Most children struggle to establish who they are. In ‘Two Kinds’, does Jing-Mei know who she is or is she struggling because of her mother’s view? Throughout the entire story, her mother is pushing her daughter to be the best or to be a prodigy which leads Jing-Mei to struggle within herself on who she can be. As she struggled, she had two halves pulling at her which was her mother’s expectations and her thoughts telling her she wasn’t anything special. As she grew up, she accepted defeat that she was nothing yet she did struggle because she has potential to become anything she’d like.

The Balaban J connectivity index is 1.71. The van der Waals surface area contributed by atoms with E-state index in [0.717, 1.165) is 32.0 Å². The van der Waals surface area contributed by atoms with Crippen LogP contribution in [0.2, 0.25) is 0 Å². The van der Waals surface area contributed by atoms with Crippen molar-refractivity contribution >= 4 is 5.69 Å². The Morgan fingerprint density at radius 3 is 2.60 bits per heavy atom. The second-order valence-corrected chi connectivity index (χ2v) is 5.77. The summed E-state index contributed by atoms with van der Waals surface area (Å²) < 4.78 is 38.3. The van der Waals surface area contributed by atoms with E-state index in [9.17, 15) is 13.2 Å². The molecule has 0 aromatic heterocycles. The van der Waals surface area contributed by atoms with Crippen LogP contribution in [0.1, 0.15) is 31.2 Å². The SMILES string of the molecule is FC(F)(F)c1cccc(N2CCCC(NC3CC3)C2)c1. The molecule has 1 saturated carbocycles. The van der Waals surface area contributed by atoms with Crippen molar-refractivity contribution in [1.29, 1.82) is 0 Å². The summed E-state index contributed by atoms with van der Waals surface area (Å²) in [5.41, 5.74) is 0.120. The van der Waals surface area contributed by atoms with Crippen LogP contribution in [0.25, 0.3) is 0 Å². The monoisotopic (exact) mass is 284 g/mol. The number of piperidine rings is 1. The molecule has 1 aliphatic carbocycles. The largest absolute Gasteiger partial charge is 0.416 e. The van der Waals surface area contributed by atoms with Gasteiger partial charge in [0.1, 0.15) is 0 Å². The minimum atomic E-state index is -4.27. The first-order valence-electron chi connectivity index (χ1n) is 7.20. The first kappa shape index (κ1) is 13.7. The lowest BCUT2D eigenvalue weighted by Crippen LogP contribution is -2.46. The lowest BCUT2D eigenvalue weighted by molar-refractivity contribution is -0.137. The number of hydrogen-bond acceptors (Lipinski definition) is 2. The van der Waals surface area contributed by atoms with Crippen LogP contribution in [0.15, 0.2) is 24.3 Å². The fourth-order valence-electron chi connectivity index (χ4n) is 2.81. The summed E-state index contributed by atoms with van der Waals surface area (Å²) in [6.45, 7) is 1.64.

In the beginning of the story, Jing-Mei entertains the idea of changing herself because of her age. She imagines the different personas because finally her…show more content… I didn’t become class president. I didn’t get into Stanford. I dropped out of college.” (Tan 327). She decided from early on she could never be capable so she set out to be exactly what she mother didn’t want. Later on, her mother gifted her the piano and told her she knew her daughter had natural talent. Jing-Mei knew she did too which leads to the thought that she truly did bury that side of her. When her mother died, she went to play the piano and started to play the song she did at the recital. Then she found another piece called ‘Perfectly Contented’ which matched the first piece, “Pleading Child was shorter but slower; Perfectly Contented was longer but faster. And after I had played them both a few times, I realized they were two halves of the same song.” (Tan 328). This realization is what she’d been missing all these years. She’d been missing the two halves that completed who she was. She was no longer the pleading child that was angry because she wasn’t perfect or a genius. She finally was perfectly content with the natural talent she